Braham v. State

Decision Date19 January 1905
Citation143 Ala. 28,38 So. 919
CourtAlabama Supreme Court

Appeal from Criminal Court, Jefferson County; Daniel A. Greene Judge.

Jud Braham was convicted of murder in the first degree, and appeals. Affirmed.

In selecting the jury each juror was examined on his voir dire but the court neglected on such examination to inquire as to any relationship of the juror to the defendant or to the deceased. Each juror on the panel was accepted by the solicitor and by the defendant. After the jury was impaneled the defendant for the first time made objection to the failure of the court to make such examination, filing a motion to quash the panel on that ground. The court then of its own motion, and against the objection of the defendant examined as a witness one Jake Jones, showing by such witness that both the defendant and the deceased were negroes. The court also then offered to question the jury singly and as a whole as to such relationship, but the defendant objected thereto, and thereupon his motion to quash the panel was overruled. Thereupon the state introduced evidence showing that shortly before the killing the deceased and defendant were walking together, talking in an amicable manner; that defendant called the attention of the deceased to a passing railroad train, and, as she turned her head to observe it, he shot her in the back of the head with a pistol; that on her falling the defendant fired three other shots into her body which caused her death. One of the witnesses for the state--Mrs. C. S. LeCrane--testified that the killing was in an open common. This witness was asked by the defense whether she thought the defendant and deceased were white or colored people when they passed her. Objection to the question by the state was sustained. Another witness--Bart George--against objections of defendant, testified that he saw the defendant in the jail about an hour after the killing; that no one made any threats, promises, or inducements to defendant while witness was there. The defendant there said that he killed the deceased because he loved her. He said that he had made up his mind, if she did not marry him, he would kill her, and that he killed her because he loved her. He said that when he walked out he gave her the gun, and asked her to shoot him but that she would not do it, and he then shot her. He asked an officer to see that she was buried nicely, and that he had $35 belonging to her, which he wanted turned over to her people. He stated that he and deceased were in Birmingham the day before, and he would have killed her then if he had had a pistol. On cross-examination this witness testified that when he saw defendant in jail he was talking and laughing and crying at the same time. He said he did not wish to put the state to expense, and if they would appoint a day he would come back and be hung. The place where the killing occured was not in an open, but in a pine thicket. Jake Jones was called as a witness for the state, and defendant objected to his examination on the ground that witnesses in the case had been placed under the rule, but, notwithstanding this, the said Jake Jones had remained in the courtroom during the examination of previous witnesses. It appeared that at the request of the solicitor, the court had suspended the rule so far as this witness was concerned. The objection of the defendant was overruled, and the witness allowed to testify. Other matters on examination of this witness sufficiently appear in the opinion. On examination of Douglas Crenshaw the state produced a pocketbook, found in possession of the defendant when he was arrested, and the witness was asked if he knew whose pocketbook it was. He said he did. Being asked to whom it belonged, he answered that it belonged to Minnie Crenshaw, the deceased. The defendant excepted separately and severally to the questions, and moved separately to exclude the answers. His exceptions and motions were overruled, and on this action of the court assignments of error numbered 12 and 13 were based. The testimony of E. R. Norman, for the state, is sufficiently shown in the opinion. On examination of Ophelia Holdness, mother of defendant, and a witness for him, she was asked by the defense to state whether the defendant came to see his brother because such brother had lost his mind. The state objected to the question, and the objection was sustained. Dr. Hagler was examined as an expert witness for the defense. On his examination the defense asked him: "Will neuralgia in the parent likely manifest itself in the offspring in the form of a tendency to insanity, and does not every experienced physician know that a case of violent neuralgia, which occurs from time to time in an obscure way, without any discoverable morbid cause, that he may predicate the existence of insanity in the family with also as great confidence as if the patient were actually insane?" The court sustained objection by the state to the question. The witness was further asked by the defense, "Is it not a fact that violent neuralgia in the parent often manifests itself in the offspring in the shape of insanity?" Objection of the state to this question was also sustained. The further testimony of this witness is sufficiently shown by the opinion. Bob Franklin, a witness for the state, testified that he knew the defendant. Being asked "whether or not during the time you knew him he appeared to be of sound mind," he answered that he did. The defendant objected to question and answer, stating no grounds. N. J. Moore, for the state, testified that defendant went to school to witness for eight or nine years. He was asked by the state, "How often did you see him during that time?" The defendant objected, stating no grounds. The objection was overruled. Witness E. Knight, for the state, was asked by the solicitor, "Did you have frequent occasion to see the defendant, observe his conduct and language?" The defense objected generally to the question, which objection was overruled. Carrie Jones, for the state, was asked by the solicitor if she observed anything in the conduct, appearance or demeanor of the defendant which was peculiar or unusual, to which general objection was made by defendant, and objection overruled. Dr. McAdory, an expert witness introduced by the state, was asked by the solicitor: "If a young man should be deeply in love with a young woman, who declined to marry him, and he should take her out walking, and attract her attention to a train, and while she was looking at the train shoot her, and, when arrested, say that he killed her; that he loved her, and ought to be punished; that he told a number of persons that he killed her because he loved her, and knew he ought to be hung; that he sent for and talked with a newspaper reporter, telling him about the same thing; that he appeared cool and collected; that a short while after he sent for another person he had already talked to, and told him he had changed his mind about being punished, and that he was going to put up a defense--would you say that person was sane or insane?" To this question the defense objected on the grounds set out in the opinion. The objection being overruled, the witness answered, "Either a sane or an insane man might do that." Further testimony and objection thereto on examination of this witness are sufficiently shown by the opinion.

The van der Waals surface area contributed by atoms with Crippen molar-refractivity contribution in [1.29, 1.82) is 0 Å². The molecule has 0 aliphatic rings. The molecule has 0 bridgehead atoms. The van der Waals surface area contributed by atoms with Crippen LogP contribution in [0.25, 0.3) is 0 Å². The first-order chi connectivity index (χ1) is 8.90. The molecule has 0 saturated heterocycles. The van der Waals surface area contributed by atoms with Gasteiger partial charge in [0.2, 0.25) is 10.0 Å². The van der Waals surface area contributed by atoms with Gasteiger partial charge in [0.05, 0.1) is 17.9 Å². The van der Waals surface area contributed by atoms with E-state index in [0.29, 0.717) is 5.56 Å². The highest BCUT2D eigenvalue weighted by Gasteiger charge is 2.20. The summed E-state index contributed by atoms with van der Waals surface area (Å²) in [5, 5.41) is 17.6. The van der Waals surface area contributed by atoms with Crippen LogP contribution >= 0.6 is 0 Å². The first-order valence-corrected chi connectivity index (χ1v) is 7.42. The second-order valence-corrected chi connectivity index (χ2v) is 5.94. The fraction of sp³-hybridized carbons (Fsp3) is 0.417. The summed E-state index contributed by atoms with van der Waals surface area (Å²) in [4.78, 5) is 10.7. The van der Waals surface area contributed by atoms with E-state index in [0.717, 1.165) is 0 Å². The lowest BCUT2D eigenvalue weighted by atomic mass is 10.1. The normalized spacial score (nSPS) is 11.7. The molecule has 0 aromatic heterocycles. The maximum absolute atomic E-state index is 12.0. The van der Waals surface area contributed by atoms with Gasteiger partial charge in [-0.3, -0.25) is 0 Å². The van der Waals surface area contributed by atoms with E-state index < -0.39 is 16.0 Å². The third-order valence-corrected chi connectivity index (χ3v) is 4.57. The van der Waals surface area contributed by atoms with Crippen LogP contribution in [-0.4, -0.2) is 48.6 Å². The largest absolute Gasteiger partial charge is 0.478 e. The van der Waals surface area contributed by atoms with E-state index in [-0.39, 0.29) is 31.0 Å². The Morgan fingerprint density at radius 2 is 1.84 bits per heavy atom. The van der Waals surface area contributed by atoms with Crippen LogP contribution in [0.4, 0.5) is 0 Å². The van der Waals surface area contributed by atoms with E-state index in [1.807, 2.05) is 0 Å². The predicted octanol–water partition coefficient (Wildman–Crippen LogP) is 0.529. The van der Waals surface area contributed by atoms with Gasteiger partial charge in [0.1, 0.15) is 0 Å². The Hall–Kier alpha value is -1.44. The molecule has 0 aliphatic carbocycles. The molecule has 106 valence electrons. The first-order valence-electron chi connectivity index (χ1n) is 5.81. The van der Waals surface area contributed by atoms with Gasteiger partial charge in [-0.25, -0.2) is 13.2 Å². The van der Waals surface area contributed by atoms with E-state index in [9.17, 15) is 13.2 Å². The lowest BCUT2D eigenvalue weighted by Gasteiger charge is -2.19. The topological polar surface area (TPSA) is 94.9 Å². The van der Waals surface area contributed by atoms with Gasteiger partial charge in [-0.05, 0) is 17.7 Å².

The testimony being closed, the court, in its general charge directed the jury, among other things, as follows: "Insanity is a mental disease. It does not mean eccentricity or peculiar action of the brain; it means a departure caused by a disease of the brain. Mere temporary mania does not constitute insanity." Also the court charged the jury as follows: "The jury should be careful that it [meaning insanity] is not used as a means to evade the law, as well as to see to it that a person irresponsible should not be punished." The defendant asked the following written charges, and, on each being refused, duly excepted to the action of the court: "(1) If, from all the evidence, the jury have a reasonable doubt as to the sanity or insanity of the defendant at the time of the killing, then they should find the defendant not guilty by reason of insanity. (2) Gentlemen of the jury, I charge you that in considering the statement made to Sandy Pettus, a witness for the state, by the defendant, you should consider as throwing light on the weight to be accorded to these statements of the defendant the testimony of the witnesses that he was a person of unsound mind. (3) Gentlemen of the jury, I charge you that in considering the testimony of the witness Sandy Pettus as to the statements of the defendant while in jail as to his being engaged to the deceased, and her breaking it off, and his other conversation there at that time, that you should consider in connection therewith the testimony of witnesses that he was of unsound mind. (4) To warrant a conviction in this case, I charge you, gentlemen of the jury, that it is incumbent on the state to establish by evidence to the satisfaction of the jury beyond a reasonable doubt the existence of every element necessary to constitute the crime charged; and if the jury, after considering all the evidence bearing on the question of the insanity, entertain a reasonable doubt of the defendant's sanity at the time of the alleged offense, they should give him the benefit of that doubt, and find him not guilty by reason of insanity. (5) Gentlemen of the jury, I charge you that in considering the statement of the defendant to Sandy Pettus while he was in jail, in substance that he was engaged to deceased, and that she broke off the engagement at the request of her parents, and that he asked her if she would marry any one else, and ...